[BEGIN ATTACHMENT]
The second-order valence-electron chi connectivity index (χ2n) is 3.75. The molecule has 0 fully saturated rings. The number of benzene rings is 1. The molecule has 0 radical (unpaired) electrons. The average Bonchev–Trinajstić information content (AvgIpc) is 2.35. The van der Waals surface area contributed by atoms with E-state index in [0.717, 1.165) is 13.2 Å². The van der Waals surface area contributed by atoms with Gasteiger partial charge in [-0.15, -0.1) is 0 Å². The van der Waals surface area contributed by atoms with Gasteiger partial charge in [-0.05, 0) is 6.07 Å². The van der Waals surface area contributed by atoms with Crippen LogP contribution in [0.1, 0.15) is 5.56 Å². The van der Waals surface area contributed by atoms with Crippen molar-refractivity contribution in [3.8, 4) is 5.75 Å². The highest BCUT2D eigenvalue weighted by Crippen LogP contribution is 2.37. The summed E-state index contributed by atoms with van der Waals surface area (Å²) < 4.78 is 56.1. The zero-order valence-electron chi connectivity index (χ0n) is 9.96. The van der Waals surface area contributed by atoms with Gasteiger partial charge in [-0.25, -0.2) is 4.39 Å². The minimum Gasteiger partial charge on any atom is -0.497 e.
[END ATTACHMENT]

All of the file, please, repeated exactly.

The second-order valence-electron chi connectivity index (χ2n) is 3.75. The molecule has 0 fully saturated rings. The number of benzene rings is 1. The molecule has 0 radical (unpaired) electrons. The average Bonchev–Trinajstić information content (AvgIpc) is 2.35. The van der Waals surface area contributed by atoms with E-state index in [0.717, 1.165) is 13.2 Å². The van der Waals surface area contributed by atoms with Gasteiger partial charge in [-0.15, -0.1) is 0 Å². The van der Waals surface area contributed by atoms with Gasteiger partial charge in [-0.05, 0) is 6.07 Å². The van der Waals surface area contributed by atoms with Crippen LogP contribution in [0.1, 0.15) is 5.56 Å². The van der Waals surface area contributed by atoms with Crippen molar-refractivity contribution in [3.8, 4) is 5.75 Å². The highest BCUT2D eigenvalue weighted by Crippen LogP contribution is 2.37. The summed E-state index contributed by atoms with van der Waals surface area (Å²) < 4.78 is 56.1. The zero-order valence-electron chi connectivity index (χ0n) is 9.96. The van der Waals surface area contributed by atoms with Gasteiger partial charge in [-0.25, -0.2) is 4.39 Å². The minimum Gasteiger partial charge on any atom is -0.497 e.